ETHEL BARRYMORE: STAGE BEAUTY

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Ethel Barrymore (1879-1959) was an outstanding American actress and a member of the famous theatrical Barrymore family. She was born Ethel Mae Blythe in Philadelphia, Pennsylvania. Her parents were actors and she was the sister of John and Lionel Barrymore.  She was the great aunt of modern day actress Drew Barrymore.

Ethel Barrymore was considered by many to be the greatest actress of her generation. She was a major Broadway performer and first appeared there in 1895. She had roles in A Dolls House by Ibsen (1905).  She was a strong supporter of the Actors’ Equity Association and played a major role in the 1919 strike. She played in Somerset Maugham’s comedy, The Constant Wife (1926). She also starred in motion pictures beginning her film career in 1914.  Notable films included None but the Lonely Heart (1944) and The Spiral Staircase (1946). Around 1900, Winston Churchill proposed marriage to Barrymore but she refused. She later married Russell Griswold Colt in 1909 and had three children. She died of cardiovascular disease in 1959 at her home in California. The Ethel Barrymore Theatre in New York City is named in her honor.

The top cabinet card portrait of Ethel Barrymore was photographed by Phillips Photographers of Philadelphia, Pennsylvania. To view other photographs by Phillips, click on the category “Photographer: Phillips”. The second cabinet card image of the actress was produced by Sarony, the famous celebrity photographer who’s studio was located in New York City. To see other Sarony photographs, click on the category “Photographer: Sarony”.

The third portrait of Miss Barrymore appears on a postcard published by the Rotograph Company who operated in  New York City and Germany. This postcard portrait was taken by famed Chicago photographer William Morrison. He is well known for his excellent portraits of theatrical stars. He produced both real photo postcards and cabinet cards. This postcard is number HB/1422 of the “Rotograph Series”. The image on this postcard is color tinted. This postcard has been mailed and postmarked (1907). The reverse of this postcard can be seen below.To view other photographs by Morrison, click on the category “Photographer: Morrison”.

The fourth portrait of Ethel Barrymore is an uncommon one. The image provides a lovely profile view of this legendary actress. If you search for this exact postcard online, you likely won’t find it. This postcard was published by E. Frey & Company who operated in  New York City . Research reveals that postcards displaying the printed name of  “E. Frey” were actually published by the Souvenir Post Card Company which existed between 1905 and 1914. It was located at 268 Canal Street in New York City. The company was purchased by Valentine & Sons and the combined company became Valentine – Souvenir. This postcard was printed in Germany and is in good condition (see scan).

The fifth photograph of Miss Barrymore was published by the Rotograph Company. This postcard portrait was taken by famed Chicago celebrity photographer William Morrison.This postcard is number B 662 of the “Rotograph Series”. The image has excellent clarity.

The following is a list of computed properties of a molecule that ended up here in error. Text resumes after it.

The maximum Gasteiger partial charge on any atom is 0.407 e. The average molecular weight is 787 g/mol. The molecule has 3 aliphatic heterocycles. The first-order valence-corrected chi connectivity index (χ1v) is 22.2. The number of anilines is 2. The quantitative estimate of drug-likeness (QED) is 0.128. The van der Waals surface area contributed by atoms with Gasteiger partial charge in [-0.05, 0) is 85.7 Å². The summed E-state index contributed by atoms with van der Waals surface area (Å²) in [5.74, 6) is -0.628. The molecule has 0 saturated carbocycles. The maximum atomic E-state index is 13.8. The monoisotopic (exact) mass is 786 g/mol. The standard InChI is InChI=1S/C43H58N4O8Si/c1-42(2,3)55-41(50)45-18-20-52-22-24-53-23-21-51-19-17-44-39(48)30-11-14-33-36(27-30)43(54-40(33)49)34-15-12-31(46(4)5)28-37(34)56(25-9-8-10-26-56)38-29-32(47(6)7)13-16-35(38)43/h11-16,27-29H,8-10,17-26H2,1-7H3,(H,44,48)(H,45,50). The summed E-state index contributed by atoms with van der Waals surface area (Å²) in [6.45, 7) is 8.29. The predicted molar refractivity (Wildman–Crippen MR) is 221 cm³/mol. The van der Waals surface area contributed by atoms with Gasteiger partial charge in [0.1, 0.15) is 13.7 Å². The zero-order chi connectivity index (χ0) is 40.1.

The sixth image is a vintage real photo postcard portrait of Ethel Barrymore. The postcard was published by Albert Hahn who was based in New York City (200 Broadway) and Hamburg. Hahn operated his company between 1901 and 1919. The postcard was produced in Germany sometime in the decade of 1900-1910. The postcard is part of a series (no. 5271),

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                                            REVERSE OF THIRD IMAGE (ROTOGRAPH POSTCARD)

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                                             REVERSE OF FIFTH IMAGE (ROTOGRAPH POSTCARD)

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                              REVERSE OF THE SIXTH IMAGE (POSTCARD BY ALBERT HAHN)

FLORENCE COLLINGBOURNE: STAGE ACTRESS

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The beautiful woman pictured in this Cabinet card is stage actress, Florence Collingbourne. Obtaining significant biographical information about her has been difficult and further research will be done and provided in an addition to this blog. However, information from readers about this stage beauty will be appreciated.  The Cabinet card was produced by the Rotary Photographic Company which also produced many postcards with images of theatrical stars. This Cabinet card was published  in London, England. The second image displayed is a vintage real photo postcard also featuring the beautiful Miss Collingbourne (1880-?). The postcard was published by the Rotary Photo Company. The reverse of the postcard has evidence that it once occupied a photo album.

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Published in: on August 20, 2015 at 12:00 pm  Comments (2)  
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PORTRAIT OF A PRETTY WOMAN IN VIENNA, AUSTRIA BY PROMINENT PHOTOGRAPHER JOSEF LOWY

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This cabinet card photograph features a well dressed and pretty woman displaying a beautiful smile. She also has beautiful eyes. The woman is photographed by J.Lowy who operated a studio in Vienna, Austria. A notation on the reverse of the cabinet card (see image below) indicates that the photograph was taken in 1904. The former owner of this vintage image contends that the woman in the photograph was an actress. I can not confirm that she was a stage performer but it certainly would not be surprising. The photographer of this wonderful portrait was Josef Lowy (1834-1902). Lowy was a very prominent and talented Vienna photographer who was active in the city between the 1870’s and early 1900’s. A book of Lowy’s photographs (published in 1897) can be found on “Abe Books” at a price over three thousand dollars. Lowy was an Austrian. He was trained as a lithographer and received an artistic education at the Vienna Academy. He entered the field of photography in 1861 and was a regular exhibitor in photographic salons beginning in 1864. He won medals in the 1873 Vienna World Exhibition and became an official photographer to the Austrian Court. Lowy had varied interests in photography. He did royal portraits and also photographed industrial sites. He photographed many theatre and opera stars. Upon Lowy’s death, his wife (Mathilde) took over operation of the studio until 1908. Mathilde Lowy (1854-1908) had married Josef in 1875. She was succeeded in business by Lowy’s nephew, Gustav Lowy who renamed the studio “Art Institute J. Lowy”. By now you may realize that I reported that Josef Lowy took this photograph in 1904 but died in 1902. This fact makes this particular photograph even more special. Actually, my hypotheses is that this cabinet card portrait was taken by a photographer employed by Lowy’s widow, or perhaps Mrs. Lowy herself.